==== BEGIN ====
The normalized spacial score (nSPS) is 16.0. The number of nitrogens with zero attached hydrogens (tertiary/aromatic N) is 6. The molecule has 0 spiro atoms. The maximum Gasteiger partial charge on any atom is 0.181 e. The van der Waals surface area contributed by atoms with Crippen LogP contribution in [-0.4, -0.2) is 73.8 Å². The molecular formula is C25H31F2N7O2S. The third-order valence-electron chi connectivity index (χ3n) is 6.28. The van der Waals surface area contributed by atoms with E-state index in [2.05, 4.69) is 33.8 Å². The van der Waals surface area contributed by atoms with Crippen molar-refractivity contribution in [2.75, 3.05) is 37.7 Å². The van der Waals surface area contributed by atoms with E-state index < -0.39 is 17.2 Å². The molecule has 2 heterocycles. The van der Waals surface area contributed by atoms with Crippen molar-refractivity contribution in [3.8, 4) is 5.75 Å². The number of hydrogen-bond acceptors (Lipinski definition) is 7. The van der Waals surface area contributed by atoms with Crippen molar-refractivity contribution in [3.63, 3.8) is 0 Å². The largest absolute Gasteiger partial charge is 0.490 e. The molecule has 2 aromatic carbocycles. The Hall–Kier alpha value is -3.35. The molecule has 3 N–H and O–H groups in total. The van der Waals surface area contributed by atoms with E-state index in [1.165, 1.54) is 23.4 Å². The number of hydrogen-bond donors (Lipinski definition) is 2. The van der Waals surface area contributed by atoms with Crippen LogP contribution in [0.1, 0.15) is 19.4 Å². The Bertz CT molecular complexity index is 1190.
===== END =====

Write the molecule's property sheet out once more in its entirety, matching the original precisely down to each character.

The normalized spacial score (nSPS) is 16.0. The number of nitrogens with zero attached hydrogens (tertiary/aromatic N) is 6. The molecule has 0 spiro atoms. The maximum Gasteiger partial charge on any atom is 0.181 e. The van der Waals surface area contributed by atoms with Crippen LogP contribution in [-0.4, -0.2) is 73.8 Å². The molecular formula is C25H31F2N7O2S. The third-order valence-electron chi connectivity index (χ3n) is 6.28. The van der Waals surface area contributed by atoms with E-state index in [2.05, 4.69) is 33.8 Å². The van der Waals surface area contributed by atoms with Crippen molar-refractivity contribution in [2.75, 3.05) is 37.7 Å². The van der Waals surface area contributed by atoms with E-state index < -0.39 is 17.2 Å². The molecule has 2 heterocycles. The van der Waals surface area contributed by atoms with Crippen molar-refractivity contribution in [3.8, 4) is 5.75 Å². The number of hydrogen-bond acceptors (Lipinski definition) is 7. The van der Waals surface area contributed by atoms with Crippen molar-refractivity contribution in [3.63, 3.8) is 0 Å². The largest absolute Gasteiger partial charge is 0.490 e. The molecule has 2 aromatic carbocycles. The Hall–Kier alpha value is -3.35. The molecule has 3 N–H and O–H groups in total. The van der Waals surface area contributed by atoms with E-state index in [1.165, 1.54) is 23.4 Å². The number of hydrogen-bond donors (Lipinski definition) is 2. The van der Waals surface area contributed by atoms with Crippen LogP contribution in [0.1, 0.15) is 19.4 Å². The Bertz CT molecular complexity index is 1190.